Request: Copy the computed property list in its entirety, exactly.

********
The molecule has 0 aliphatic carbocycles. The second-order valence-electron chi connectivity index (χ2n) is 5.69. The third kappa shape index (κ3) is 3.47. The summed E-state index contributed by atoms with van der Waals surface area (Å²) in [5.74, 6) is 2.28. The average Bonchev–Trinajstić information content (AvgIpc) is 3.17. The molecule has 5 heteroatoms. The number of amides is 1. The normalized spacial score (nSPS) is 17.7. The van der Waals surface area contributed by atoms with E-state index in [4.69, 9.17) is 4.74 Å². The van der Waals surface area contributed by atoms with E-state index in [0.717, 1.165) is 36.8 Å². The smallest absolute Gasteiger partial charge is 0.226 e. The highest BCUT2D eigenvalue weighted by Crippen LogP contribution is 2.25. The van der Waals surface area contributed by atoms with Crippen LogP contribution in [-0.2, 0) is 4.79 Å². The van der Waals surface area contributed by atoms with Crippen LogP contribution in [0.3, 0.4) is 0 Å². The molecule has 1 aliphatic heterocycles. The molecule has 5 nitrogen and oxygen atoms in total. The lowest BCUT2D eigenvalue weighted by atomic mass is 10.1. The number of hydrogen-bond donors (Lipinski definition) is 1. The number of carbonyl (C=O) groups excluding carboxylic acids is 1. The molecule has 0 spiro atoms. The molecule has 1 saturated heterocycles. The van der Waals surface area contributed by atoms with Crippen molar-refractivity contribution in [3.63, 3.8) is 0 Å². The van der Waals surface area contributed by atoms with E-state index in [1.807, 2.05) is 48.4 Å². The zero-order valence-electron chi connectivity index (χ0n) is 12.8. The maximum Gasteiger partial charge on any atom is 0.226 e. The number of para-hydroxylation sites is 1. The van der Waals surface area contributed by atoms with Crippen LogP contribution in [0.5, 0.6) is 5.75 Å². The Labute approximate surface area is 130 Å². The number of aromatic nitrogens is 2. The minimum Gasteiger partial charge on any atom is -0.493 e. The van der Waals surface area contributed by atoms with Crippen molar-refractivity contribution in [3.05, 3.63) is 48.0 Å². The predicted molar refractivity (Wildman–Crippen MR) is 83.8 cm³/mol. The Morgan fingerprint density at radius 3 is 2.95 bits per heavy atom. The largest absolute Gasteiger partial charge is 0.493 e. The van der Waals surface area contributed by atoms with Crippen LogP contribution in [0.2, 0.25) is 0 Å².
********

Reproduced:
The molecule has 0 aliphatic carbocycles. The second-order valence-electron chi connectivity index (χ2n) is 5.69. The third kappa shape index (κ3) is 3.47. The summed E-state index contributed by atoms with van der Waals surface area (Å²) in [5.74, 6) is 2.28. The average Bonchev–Trinajstić information content (AvgIpc) is 3.17. The molecule has 5 heteroatoms. The number of amides is 1. The normalized spacial score (nSPS) is 17.7. The van der Waals surface area contributed by atoms with E-state index in [4.69, 9.17) is 4.74 Å². The van der Waals surface area contributed by atoms with E-state index in [0.717, 1.165) is 36.8 Å². The smallest absolute Gasteiger partial charge is 0.226 e. The highest BCUT2D eigenvalue weighted by Crippen LogP contribution is 2.25. The van der Waals surface area contributed by atoms with Crippen LogP contribution in [-0.2, 0) is 4.79 Å². The van der Waals surface area contributed by atoms with Crippen LogP contribution in [0.3, 0.4) is 0 Å². The molecule has 1 aliphatic heterocycles. The molecule has 5 nitrogen and oxygen atoms in total. The lowest BCUT2D eigenvalue weighted by atomic mass is 10.1. The number of hydrogen-bond donors (Lipinski definition) is 1. The number of carbonyl (C=O) groups excluding carboxylic acids is 1. The molecule has 0 spiro atoms. The molecule has 1 saturated heterocycles. The van der Waals surface area contributed by atoms with Crippen molar-refractivity contribution in [3.63, 3.8) is 0 Å². The van der Waals surface area contributed by atoms with E-state index in [1.807, 2.05) is 48.4 Å². The zero-order valence-electron chi connectivity index (χ0n) is 12.8. The maximum Gasteiger partial charge on any atom is 0.226 e. The number of para-hydroxylation sites is 1. The van der Waals surface area contributed by atoms with Crippen LogP contribution in [0.5, 0.6) is 5.75 Å². The Labute approximate surface area is 130 Å². The number of aromatic nitrogens is 2. The minimum Gasteiger partial charge on any atom is -0.493 e. The van der Waals surface area contributed by atoms with Crippen molar-refractivity contribution in [3.05, 3.63) is 48.0 Å². The predicted molar refractivity (Wildman–Crippen MR) is 83.8 cm³/mol. The Morgan fingerprint density at radius 3 is 2.95 bits per heavy atom. The largest absolute Gasteiger partial charge is 0.493 e. The van der Waals surface area contributed by atoms with Crippen LogP contribution in [0.2, 0.25) is 0 Å².